Translation of fatuous in Spanish:

fatuous

necio, adj.

Pronunciation /ˈfætʃuəs//ˈfatjʊəs/

adjective

  • 1

    necio
    • Lurking on the fringe of the group as befitted my junior position, it came to me that I could make a memorable contribution to this rather fatuous debate.
    • The fact that we don't find such documents puts the lie to such glib and fatuous justifications for immorality.
    • The claim that this system of traffic calming ‘owes much of its unpopularity to its success’ is a also a fatuous statement.
    • In front of a painting in Florence, I made some fatuous remark to an American with backpack.
    • Gentle reader, let me assure you that this is fatuous nonsense.
    • New Zealand was a very nice country to live in and it was not a myth or a fatuous slogan that it was ‘a great place to bring up children’.
    • But as we all know from experience, the inarticulate can be shrewd, the fluent fatuous.
    • The comparisons are being made, fatuous as they are.
    • A Victorian campaign to expunge it is likely to be futile, therefore fatuous.
    • However, based on some of the fatuous comments I've been reading on this topic, we may expect to hear it soon.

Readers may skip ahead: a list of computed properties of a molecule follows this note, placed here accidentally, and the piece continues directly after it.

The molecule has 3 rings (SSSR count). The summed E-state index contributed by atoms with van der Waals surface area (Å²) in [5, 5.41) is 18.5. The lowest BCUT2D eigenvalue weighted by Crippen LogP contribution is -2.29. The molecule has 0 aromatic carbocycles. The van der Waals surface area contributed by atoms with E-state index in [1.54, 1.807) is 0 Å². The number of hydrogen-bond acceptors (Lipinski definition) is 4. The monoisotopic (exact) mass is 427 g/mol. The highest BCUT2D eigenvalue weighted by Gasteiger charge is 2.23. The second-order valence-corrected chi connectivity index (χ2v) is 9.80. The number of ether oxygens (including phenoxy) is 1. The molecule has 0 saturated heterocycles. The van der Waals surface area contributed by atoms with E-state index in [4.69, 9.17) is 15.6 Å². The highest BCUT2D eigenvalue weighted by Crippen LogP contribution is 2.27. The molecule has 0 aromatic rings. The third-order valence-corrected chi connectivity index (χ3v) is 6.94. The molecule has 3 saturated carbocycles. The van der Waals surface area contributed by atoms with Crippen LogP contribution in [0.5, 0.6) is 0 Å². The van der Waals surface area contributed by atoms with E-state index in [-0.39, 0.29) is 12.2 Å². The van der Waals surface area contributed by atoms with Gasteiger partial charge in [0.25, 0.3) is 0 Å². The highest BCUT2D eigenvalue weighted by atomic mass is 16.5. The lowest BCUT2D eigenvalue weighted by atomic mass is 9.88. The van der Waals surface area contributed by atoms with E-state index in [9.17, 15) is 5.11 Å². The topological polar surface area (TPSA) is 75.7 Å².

• This produced a fatuous contentment, which from the beginning led producers to view TV as a threat.
    • I'd say the latter is the slightly more fatuous article.
    • Upon her release for serving the full twelve years of her fatuous sentence we are going to have to live with the consequences of that decision.
    • But lest anyone think I give succour to the nationalists by talk of national futures, let there be no such fatuous interpretation.
    • Such fatuous nonsense afforded us countless hours of mirth; who says religion has no value?
    • They explore their sexuality, marveling at their youthful, maturing bodies, and exchanging fatuous remarks.
    • His naive, fatuous smile alone would have aroused their ire before he opened his vainglorious mouth.
    • Now, as the repeated and often fatuous stories against the government in recent months show, the press has stopped playing the game.
    • Mountaineering has engendered more fatuous comment than most human pastimes, much of it from mountaineers themselves.
    • Her carefree sloganeering can be maddeningly fatuous, occasionally making the reader feel as though he or she is stuck behind a car covered in bumper stickers.